Environmentalism: too many gravy trains and dangerous hidden agendas

The modern environmental, or ‘green’, movement has shifted from overt care for the environment towards activist and economic damage, self-serving agendas and covert promotion of more sinister agendas, often supported, even driven, by politicians.  But opposition grows by the day as evidence and  common sense start to prevail.   

Scroll down to read the most recent articles; links to previous articles follow.

Abbott’s speech tells it like it is on global warming

Abbott’s speech tells it like it is on global warming  By John Stone, The Australian, 17 Oct 2017

[Ex-Prime Minister of Australia] Tony Abbott’s speech in London was one of the most outstanding speeches in years by any Australian politician, says John Stone.

After reading the full text of what The Australian’s leading article called Tony Abbott’s “provocative” London speech, in my considered opinion it is one of the most outstanding speeches in years by any Australian politician.

That “provocative” appellation notwithstanding,The Australian ’s coverage of the speech has been an object lesson to the intellectual pygmies in the Fairfax press, the ABC, SBS and most politicians from the Prime Minister down.

More: Tony Abbott’s London speech transcript

While the focus has been on Abbott’s well-reasoned trashing of the global warming scam, the speech is also impressive in the way it frames that quasi-religious phenomenon within “the broader struggle for practical wisdom … across the Western world” — a struggle that could have us “entering a period of national and civilisational decline”.

For “civilisational self-doubt is everywhere” in the Western world: “We believe in everyone but ourselves; and everything is taken seriously except that which used to be.” (Does “marriage” come to mind?) “Far from becoming universal” after the failure of the Marxist folly, “Western values are less and less accepted even in the West itself”. While “climate change is by no means the sole or even the most significant symptom … only societies with high levels of cultural amnesia … could have made such a religion out of it”.

So what should we do? “The heart of any recovery … has to be an honest facing of facts and an insistence upon intellectual rigour”, qualities conspicuously missing from the “global warming” arena from the outset and, as the quality (sic) of the attacks on Abbott’s speech has again demonstrated, in spades.

Writing years ago on this topic I noted “the telltale signs” that invariably indicate resort to falsehood. The Orwellian linguistic transition from a hypothesis about man-made “global warming” (since largely discredited) to one about “climate change” (which naturally everyone acknowledges); or the demonisation of carbon dioxide, present in our atmosphere in minuscule proportions and an essential plant food without which human life would become extinct, as a “pollutant” (being deliberately confused with those genuine particulate pollutants that once belched from power station smokestacks): these are the clearest signs of the intellectual dishonesty of their proponents. It is those untruths Abbott has called out.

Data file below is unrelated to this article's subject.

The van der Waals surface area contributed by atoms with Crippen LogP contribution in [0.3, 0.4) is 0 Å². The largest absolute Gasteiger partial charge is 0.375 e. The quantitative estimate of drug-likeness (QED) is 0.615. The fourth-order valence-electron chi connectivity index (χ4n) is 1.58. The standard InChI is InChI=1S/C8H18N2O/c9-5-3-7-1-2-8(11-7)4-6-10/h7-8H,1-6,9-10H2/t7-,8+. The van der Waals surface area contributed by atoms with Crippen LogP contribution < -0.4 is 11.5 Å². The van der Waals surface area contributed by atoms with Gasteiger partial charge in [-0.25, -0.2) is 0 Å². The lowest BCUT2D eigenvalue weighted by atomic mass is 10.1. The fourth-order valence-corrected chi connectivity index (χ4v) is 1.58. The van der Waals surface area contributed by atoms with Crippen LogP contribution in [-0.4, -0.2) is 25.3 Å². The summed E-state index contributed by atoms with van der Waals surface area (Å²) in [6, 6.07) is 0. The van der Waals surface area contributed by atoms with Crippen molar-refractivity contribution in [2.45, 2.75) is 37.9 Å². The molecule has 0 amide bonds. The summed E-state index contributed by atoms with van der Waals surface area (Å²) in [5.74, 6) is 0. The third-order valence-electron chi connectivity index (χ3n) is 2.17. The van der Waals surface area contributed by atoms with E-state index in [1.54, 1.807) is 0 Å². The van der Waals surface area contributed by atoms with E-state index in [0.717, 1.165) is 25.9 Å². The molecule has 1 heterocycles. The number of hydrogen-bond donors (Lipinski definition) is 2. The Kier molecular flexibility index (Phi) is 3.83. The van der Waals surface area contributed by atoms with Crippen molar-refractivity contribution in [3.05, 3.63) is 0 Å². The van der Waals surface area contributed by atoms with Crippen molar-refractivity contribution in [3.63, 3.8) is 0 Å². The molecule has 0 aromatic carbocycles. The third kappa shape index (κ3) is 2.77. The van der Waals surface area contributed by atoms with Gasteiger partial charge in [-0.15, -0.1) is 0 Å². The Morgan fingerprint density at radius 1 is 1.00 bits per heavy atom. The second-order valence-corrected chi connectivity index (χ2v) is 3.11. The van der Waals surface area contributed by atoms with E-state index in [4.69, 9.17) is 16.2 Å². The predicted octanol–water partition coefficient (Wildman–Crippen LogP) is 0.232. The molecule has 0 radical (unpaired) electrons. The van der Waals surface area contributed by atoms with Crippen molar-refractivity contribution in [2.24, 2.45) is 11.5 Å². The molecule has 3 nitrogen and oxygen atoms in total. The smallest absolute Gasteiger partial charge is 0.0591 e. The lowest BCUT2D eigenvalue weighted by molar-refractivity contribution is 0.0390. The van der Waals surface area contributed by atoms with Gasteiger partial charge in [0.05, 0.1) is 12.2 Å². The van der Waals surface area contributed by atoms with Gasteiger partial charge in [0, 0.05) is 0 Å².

And the response from his critics? Personal abuse, distortion of what he said, refusal even to publish what he did say, but above all no attempt to engage with his facts, all of which I have checked and all of which are accurate. Extreme cold does cause 20 times as many deaths as extreme heat. To the (limited) extent to which Earth has warmed, it has grown greener as a result. Hence “a gradual lift in global temperatures … might be beneficial”. Yet the Prime Minister snidely refers to “it being Mental Health Day”; a minister (Josh Frydenberg) who resorts to the self-demeaning criticism that, as prime minister, Abbott defended the renewable energy target and signed up to the Paris Agreement, both of which he now criticises.

Of course he did, because, despite his long-held view that this new paganism was “absolute crap”, a Turnbull-led majority of his cabinet, to their eternal discredit, had gone along with it and tied his hands. Being at last free to speak the truth, should he be mocked for doing so?

The fact is, as Terry McCrann said (The Daily Telegraph, October 12), Abbott’s speech was “a seminal event”. Make no mistake: it will ring around the world, and is already doing so. A (real) political leader, someone of stature domestically and internationally, has pointed to the global warming alarmists and declared that, like the emperor, they have no clothes. “Beware the pronouncement ‘the science is settled’ … the spirit of the Inquisition, the thought-police down the ages”. Amen to that.

John Stone is a former secretary to the Treasury and former National Party Senate leader.

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Green  climate con hits home

Editor’s note: the post following this post comprises the two latest editorials from the prestigious The Australian national newspaper, which strongly support and compliment this piece.

Cairns Post editorial, 171012  By Julian Tomlinson, The Cairns Post, 12 October 2017

“Australia’s total annual emissions are exceeded by just the annual increase in China’s”

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Climate evangelists reduce debate to a binary farce

Climate evangelists reduce debate to a binary farce  The Australian newspaper Editorials, 11 and 12 October 2017

The response to former prime minister Tony Abbott’s provocative London speech on climate change has exposed the superficial approach to this crucial issue in our national debate. While Australia’s climate and energy policy will have clear and unavoidable impacts on our economy, it is arguable whether it will have any environmental effect. We produce only 1.3 per cent of the world’s carbon emissions, so can have no discernible influence unless our actions are tied to sufficient efforts by other countries to eclipse larger and growing emissions from nations such as China and India. So far, under the Paris Agreement, this is not the case. Our reductions will be dwarfed by increases elsewhere. At the least this means we should be in no undue haste because our actions are not going to save the planet any time soon; we have time to get the policy right. Our most urgent imperative is to ensure our household and industrial consumers have access to reliable and affordable energy.